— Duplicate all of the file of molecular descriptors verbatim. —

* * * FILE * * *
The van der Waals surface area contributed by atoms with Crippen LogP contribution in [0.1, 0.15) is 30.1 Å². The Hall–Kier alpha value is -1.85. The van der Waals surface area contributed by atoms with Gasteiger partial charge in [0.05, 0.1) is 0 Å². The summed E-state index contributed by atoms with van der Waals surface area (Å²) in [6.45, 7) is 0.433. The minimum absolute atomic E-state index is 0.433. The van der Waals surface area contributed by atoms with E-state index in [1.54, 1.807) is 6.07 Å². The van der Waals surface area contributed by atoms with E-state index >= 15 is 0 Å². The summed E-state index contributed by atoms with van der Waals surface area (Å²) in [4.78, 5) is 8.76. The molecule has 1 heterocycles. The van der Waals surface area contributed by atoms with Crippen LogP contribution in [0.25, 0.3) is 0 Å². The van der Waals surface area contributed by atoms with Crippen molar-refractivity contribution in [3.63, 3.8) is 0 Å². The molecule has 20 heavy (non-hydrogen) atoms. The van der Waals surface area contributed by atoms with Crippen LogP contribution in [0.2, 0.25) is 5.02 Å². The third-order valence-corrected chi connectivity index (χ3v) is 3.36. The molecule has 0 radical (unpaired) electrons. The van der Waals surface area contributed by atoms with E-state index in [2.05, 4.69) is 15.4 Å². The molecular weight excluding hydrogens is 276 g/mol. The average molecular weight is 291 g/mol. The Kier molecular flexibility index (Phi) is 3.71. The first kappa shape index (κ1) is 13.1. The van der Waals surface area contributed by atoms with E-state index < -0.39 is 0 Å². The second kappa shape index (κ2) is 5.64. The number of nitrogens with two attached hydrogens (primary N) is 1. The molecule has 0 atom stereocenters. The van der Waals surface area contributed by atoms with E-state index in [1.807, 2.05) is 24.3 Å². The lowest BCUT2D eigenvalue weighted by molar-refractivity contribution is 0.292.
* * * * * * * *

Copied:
The van der Waals surface area contributed by atoms with Crippen LogP contribution in [0.1, 0.15) is 30.1 Å². The Hall–Kier alpha value is -1.85. The van der Waals surface area contributed by atoms with Gasteiger partial charge in [0.05, 0.1) is 0 Å². The summed E-state index contributed by atoms with van der Waals surface area (Å²) in [6.45, 7) is 0.433. The minimum absolute atomic E-state index is 0.433. The van der Waals surface area contributed by atoms with E-state index in [1.54, 1.807) is 6.07 Å². The van der Waals surface area contributed by atoms with E-state index >= 15 is 0 Å². The summed E-state index contributed by atoms with van der Waals surface area (Å²) in [4.78, 5) is 8.76. The molecule has 1 heterocycles. The van der Waals surface area contributed by atoms with Crippen LogP contribution in [0.25, 0.3) is 0 Å². The van der Waals surface area contributed by atoms with Crippen molar-refractivity contribution in [3.63, 3.8) is 0 Å². The molecule has 20 heavy (non-hydrogen) atoms. The van der Waals surface area contributed by atoms with Crippen LogP contribution in [0.2, 0.25) is 5.02 Å². The third-order valence-corrected chi connectivity index (χ3v) is 3.36. The molecule has 0 radical (unpaired) electrons. The van der Waals surface area contributed by atoms with E-state index in [2.05, 4.69) is 15.4 Å². The molecular weight excluding hydrogens is 276 g/mol. The average molecular weight is 291 g/mol. The Kier molecular flexibility index (Phi) is 3.71. The first kappa shape index (κ1) is 13.1. The van der Waals surface area contributed by atoms with E-state index < -0.39 is 0 Å². The second kappa shape index (κ2) is 5.64. The number of nitrogens with two attached hydrogens (primary N) is 1. The molecule has 0 atom stereocenters. The van der Waals surface area contributed by atoms with E-state index in [1.807, 2.05) is 24.3 Å². The lowest BCUT2D eigenvalue weighted by molar-refractivity contribution is 0.292.